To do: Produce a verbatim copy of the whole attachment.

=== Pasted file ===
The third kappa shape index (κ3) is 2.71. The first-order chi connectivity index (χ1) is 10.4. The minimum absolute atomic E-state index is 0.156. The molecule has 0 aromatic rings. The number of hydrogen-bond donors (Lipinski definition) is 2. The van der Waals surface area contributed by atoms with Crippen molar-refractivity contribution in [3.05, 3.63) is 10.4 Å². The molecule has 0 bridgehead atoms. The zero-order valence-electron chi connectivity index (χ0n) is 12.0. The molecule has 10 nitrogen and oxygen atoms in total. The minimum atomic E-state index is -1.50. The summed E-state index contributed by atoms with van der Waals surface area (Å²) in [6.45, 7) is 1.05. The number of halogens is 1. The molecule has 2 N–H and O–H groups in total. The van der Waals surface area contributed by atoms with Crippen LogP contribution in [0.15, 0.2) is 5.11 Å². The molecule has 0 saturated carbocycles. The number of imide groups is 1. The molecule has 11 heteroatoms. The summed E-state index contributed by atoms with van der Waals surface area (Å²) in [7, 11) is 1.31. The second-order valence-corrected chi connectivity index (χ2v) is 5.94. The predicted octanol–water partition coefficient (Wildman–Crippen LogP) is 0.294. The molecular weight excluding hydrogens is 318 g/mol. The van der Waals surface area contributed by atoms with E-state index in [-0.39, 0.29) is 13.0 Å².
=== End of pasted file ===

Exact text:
The third kappa shape index (κ3) is 2.71. The first-order chi connectivity index (χ1) is 10.4. The minimum absolute atomic E-state index is 0.156. The molecule has 0 aromatic rings. The number of hydrogen-bond donors (Lipinski definition) is 2. The van der Waals surface area contributed by atoms with Crippen molar-refractivity contribution in [3.05, 3.63) is 10.4 Å². The molecule has 0 bridgehead atoms. The zero-order valence-electron chi connectivity index (χ0n) is 12.0. The molecule has 10 nitrogen and oxygen atoms in total. The minimum atomic E-state index is -1.50. The summed E-state index contributed by atoms with van der Waals surface area (Å²) in [6.45, 7) is 1.05. The number of halogens is 1. The molecule has 2 N–H and O–H groups in total. The van der Waals surface area contributed by atoms with Crippen LogP contribution in [0.15, 0.2) is 5.11 Å². The molecule has 0 saturated carbocycles. The number of imide groups is 1. The molecule has 11 heteroatoms. The summed E-state index contributed by atoms with van der Waals surface area (Å²) in [7, 11) is 1.31. The second-order valence-corrected chi connectivity index (χ2v) is 5.94. The predicted octanol–water partition coefficient (Wildman–Crippen LogP) is 0.294. The molecular weight excluding hydrogens is 318 g/mol. The van der Waals surface area contributed by atoms with E-state index in [-0.39, 0.29) is 13.0 Å².